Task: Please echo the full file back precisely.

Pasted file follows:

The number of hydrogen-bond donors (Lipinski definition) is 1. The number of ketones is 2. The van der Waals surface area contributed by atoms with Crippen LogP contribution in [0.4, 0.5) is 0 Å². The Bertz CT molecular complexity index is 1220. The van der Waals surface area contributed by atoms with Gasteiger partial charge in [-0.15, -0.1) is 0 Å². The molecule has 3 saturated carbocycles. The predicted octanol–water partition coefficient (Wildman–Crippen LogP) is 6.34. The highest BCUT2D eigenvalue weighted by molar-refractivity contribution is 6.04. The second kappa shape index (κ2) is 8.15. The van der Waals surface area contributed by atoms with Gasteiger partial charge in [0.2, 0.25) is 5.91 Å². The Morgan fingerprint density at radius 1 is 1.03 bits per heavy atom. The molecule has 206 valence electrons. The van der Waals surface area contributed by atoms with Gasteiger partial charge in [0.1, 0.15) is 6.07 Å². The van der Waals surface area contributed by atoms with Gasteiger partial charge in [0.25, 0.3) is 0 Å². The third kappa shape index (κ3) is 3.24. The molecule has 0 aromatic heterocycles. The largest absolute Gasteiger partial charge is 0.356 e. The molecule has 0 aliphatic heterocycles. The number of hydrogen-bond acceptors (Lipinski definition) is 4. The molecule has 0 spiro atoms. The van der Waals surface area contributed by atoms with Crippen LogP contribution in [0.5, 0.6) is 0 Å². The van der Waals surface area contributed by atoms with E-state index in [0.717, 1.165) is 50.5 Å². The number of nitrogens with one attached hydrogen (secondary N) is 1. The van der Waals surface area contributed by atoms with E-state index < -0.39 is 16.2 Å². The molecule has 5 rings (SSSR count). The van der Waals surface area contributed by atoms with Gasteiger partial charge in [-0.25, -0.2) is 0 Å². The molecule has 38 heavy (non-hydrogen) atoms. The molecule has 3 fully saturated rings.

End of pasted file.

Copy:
The number of hydrogen-bond donors (Lipinski definition) is 1. The number of ketones is 2. The van der Waals surface area contributed by atoms with Crippen LogP contribution in [0.4, 0.5) is 0 Å². The Bertz CT molecular complexity index is 1220. The van der Waals surface area contributed by atoms with Gasteiger partial charge in [-0.15, -0.1) is 0 Å². The molecule has 3 saturated carbocycles. The predicted octanol–water partition coefficient (Wildman–Crippen LogP) is 6.34. The highest BCUT2D eigenvalue weighted by molar-refractivity contribution is 6.04. The second kappa shape index (κ2) is 8.15. The van der Waals surface area contributed by atoms with Gasteiger partial charge in [0.2, 0.25) is 5.91 Å². The Morgan fingerprint density at radius 1 is 1.03 bits per heavy atom. The molecule has 206 valence electrons. The van der Waals surface area contributed by atoms with Gasteiger partial charge in [0.1, 0.15) is 6.07 Å². The van der Waals surface area contributed by atoms with Gasteiger partial charge in [0.25, 0.3) is 0 Å². The third kappa shape index (κ3) is 3.24. The molecule has 0 aromatic heterocycles. The largest absolute Gasteiger partial charge is 0.356 e. The molecule has 0 aliphatic heterocycles. The number of hydrogen-bond acceptors (Lipinski definition) is 4. The molecule has 0 spiro atoms. The van der Waals surface area contributed by atoms with Crippen LogP contribution in [0.5, 0.6) is 0 Å². The van der Waals surface area contributed by atoms with E-state index in [0.717, 1.165) is 50.5 Å². The number of nitrogens with one attached hydrogen (secondary N) is 1. The van der Waals surface area contributed by atoms with E-state index < -0.39 is 16.2 Å². The molecule has 5 rings (SSSR count). The van der Waals surface area contributed by atoms with Gasteiger partial charge in [-0.25, -0.2) is 0 Å². The molecule has 38 heavy (non-hydrogen) atoms. The molecule has 3 fully saturated rings.